\1\ To view the notice, go to https://www.regulations.gov/docket?D=APHIS-2019-0005.
---------------------------------------------------------------------------

    APHIS-WS in Idaho currently uses an integrated approach to PDM 
involving access to the full range of legally available nonlethal and 
lethal PDM methods to reduce conflicts with coyotes, gray wolves, black 
bears, grizzly bears, mountain lions, bobcats, red foxes, striped 
skunks, raccoons, badgers, feral and free-ranging dogs and cats, 
western spotted skunks, mink, long-tailed weasels, short-tailed 
weasels, common ravens, black-billed magpies, American crows, bald 
eagles, and golden eagles. Assistance may be in the form of advice, 
depredation investigations, information on sources of PDM materials, 
training and loan of equipment (technical assistance), or hands-on 
assistance with implementing PDM methods (operational assistance). 
Methods are applied in accordance with applicable Federal, State, 
Tribal, and local regulations. Work plans are developed and renewed 
annually with land management agencies to address specific activities 
and restrictions required to safely conduct PDM on public lands in a 
manner consistent with applicable land management agency policies and 
resource management plans.
    Methods used or recommended for use by APHIS-WS may include changes 
to agricultural practices, capture and relocation, livestock guarding 
animals, habitat modification, exclusion, frightening devices, avian 
repellents, carcass disposal, human behavior modification (e.g., trash 
management and not feeding wildlife), shooting from the ground or from 
aircraft, denning (only for coyote and fox damage management), gas 
cartridges (only for coyote and fox damage management), snares, traps,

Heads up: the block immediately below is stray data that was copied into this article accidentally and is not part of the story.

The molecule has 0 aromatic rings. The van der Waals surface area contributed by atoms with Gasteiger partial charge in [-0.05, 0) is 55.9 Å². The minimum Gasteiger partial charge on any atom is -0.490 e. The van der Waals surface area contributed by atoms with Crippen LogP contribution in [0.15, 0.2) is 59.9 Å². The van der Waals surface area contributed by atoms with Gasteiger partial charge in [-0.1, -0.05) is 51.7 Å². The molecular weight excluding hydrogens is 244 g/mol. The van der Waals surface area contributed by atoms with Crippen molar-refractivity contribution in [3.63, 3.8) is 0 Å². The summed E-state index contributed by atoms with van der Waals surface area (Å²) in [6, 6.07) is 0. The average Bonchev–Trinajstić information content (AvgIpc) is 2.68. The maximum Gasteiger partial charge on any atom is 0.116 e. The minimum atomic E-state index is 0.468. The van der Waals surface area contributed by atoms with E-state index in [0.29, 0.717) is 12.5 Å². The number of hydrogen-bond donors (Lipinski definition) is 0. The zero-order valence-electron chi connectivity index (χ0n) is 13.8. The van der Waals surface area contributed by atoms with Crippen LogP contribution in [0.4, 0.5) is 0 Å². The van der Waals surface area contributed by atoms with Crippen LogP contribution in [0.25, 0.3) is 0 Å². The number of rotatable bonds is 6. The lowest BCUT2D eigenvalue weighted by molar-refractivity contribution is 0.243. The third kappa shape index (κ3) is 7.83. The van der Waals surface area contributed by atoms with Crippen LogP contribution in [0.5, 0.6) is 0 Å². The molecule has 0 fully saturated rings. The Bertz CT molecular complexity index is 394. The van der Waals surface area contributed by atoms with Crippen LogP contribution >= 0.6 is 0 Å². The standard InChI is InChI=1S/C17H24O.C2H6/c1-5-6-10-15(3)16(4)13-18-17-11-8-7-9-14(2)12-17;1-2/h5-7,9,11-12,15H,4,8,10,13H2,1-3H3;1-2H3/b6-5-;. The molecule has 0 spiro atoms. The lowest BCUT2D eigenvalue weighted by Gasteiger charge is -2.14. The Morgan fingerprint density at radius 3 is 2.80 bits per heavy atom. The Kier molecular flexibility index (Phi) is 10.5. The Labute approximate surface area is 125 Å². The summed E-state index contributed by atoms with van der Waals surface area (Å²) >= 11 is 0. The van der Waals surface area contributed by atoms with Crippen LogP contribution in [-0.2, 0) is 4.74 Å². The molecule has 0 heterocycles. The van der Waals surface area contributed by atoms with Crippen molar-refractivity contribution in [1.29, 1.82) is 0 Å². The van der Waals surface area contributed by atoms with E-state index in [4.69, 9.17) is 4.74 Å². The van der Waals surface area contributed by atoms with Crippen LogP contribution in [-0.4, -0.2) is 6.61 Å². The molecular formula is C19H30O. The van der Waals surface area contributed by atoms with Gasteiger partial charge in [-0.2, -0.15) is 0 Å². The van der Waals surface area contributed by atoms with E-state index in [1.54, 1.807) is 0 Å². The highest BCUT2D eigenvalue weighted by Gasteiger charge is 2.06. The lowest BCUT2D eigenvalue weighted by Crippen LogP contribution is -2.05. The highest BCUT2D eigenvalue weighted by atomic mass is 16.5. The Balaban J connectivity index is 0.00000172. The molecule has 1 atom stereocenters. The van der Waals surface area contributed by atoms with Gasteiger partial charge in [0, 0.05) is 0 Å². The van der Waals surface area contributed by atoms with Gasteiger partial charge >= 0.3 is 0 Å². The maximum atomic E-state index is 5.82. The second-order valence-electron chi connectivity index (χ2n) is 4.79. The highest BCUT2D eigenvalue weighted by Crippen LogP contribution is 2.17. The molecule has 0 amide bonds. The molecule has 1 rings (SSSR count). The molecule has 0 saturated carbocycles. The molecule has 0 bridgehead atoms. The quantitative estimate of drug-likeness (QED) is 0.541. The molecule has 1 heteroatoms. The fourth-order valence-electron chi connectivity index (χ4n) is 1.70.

the avicide DRC-1339 (only for raven and magpie damage management), and 
trained decoy and tracking dogs. Preference is given to practical and 
effective nonlethal methods, but in some cases concurrent use of 
nonlethal and lethal methods or immediate use of lethal methods may be 
the most appropriate solution (e.g., threats to human safety).
    APHIS-WS' authorization to provide this service was established by 
Congress in the Acts of March 2, 1931 (7 U.S.C. 8351-8352), as amended, 
and December 22, 1987 (7 U.S.C. 8353). APHIS-WS' PDM activities in 
Idaho also are authorized and coordinated through memoranda of 
understanding with the Idaho Department of Fish and Game, Idaho State 
Department of Agriculture, Idaho Wolf Depredation Control Board, Idaho 
State Animal Damage Control Board, Idaho Department of Lands, the U.S. 
Forest Service, and the U.S. Department of the Interior's Bureau of 
Land Management. APHIS-WS' actions also must be conducted in accordance 
with applicable Federal, State, and Tribal laws, regulations, species 
management plans, and land management plans.

Proposed Action

    APHIS-WS is preparing an EIS to evaluate alternatives for agency

[[Page 26810]]

involvement in managing damage and conflicts associated with predators 
in Idaho. Once completed, the EIS will replace APHIS-WS' environmental 
assessments on predator damage management in Southern Idaho, predator 
damage management in Northern and Central Idaho, and gray wolf damage 
management in Idaho.

Scoping

    Please review the information in this notice and the supplemental 
information in our supplement, ``Invitation for Public Involvement,'' 
which may be obtained from the person listed under FOR FURTHER 
INFORMATION CONTACT and viewed on the Regulations.gov website or in our 
reading room (see ADDRESSES above for a link to Regulations.gov and 
information on the location and hours of the reading room). Comments 
that will assist in further delineating the scope of alternatives, and 
environmental impacts and other issues of public concern that should be 
addressed in the analysis are encouraged. Please also submit any 
scientific data, studies, or research that you feel is relevant to the 
analysis.

Alternatives

    The EIS will consider a range of reasonable alternatives that will 
include a ``no action'' alternative, which can be defined as a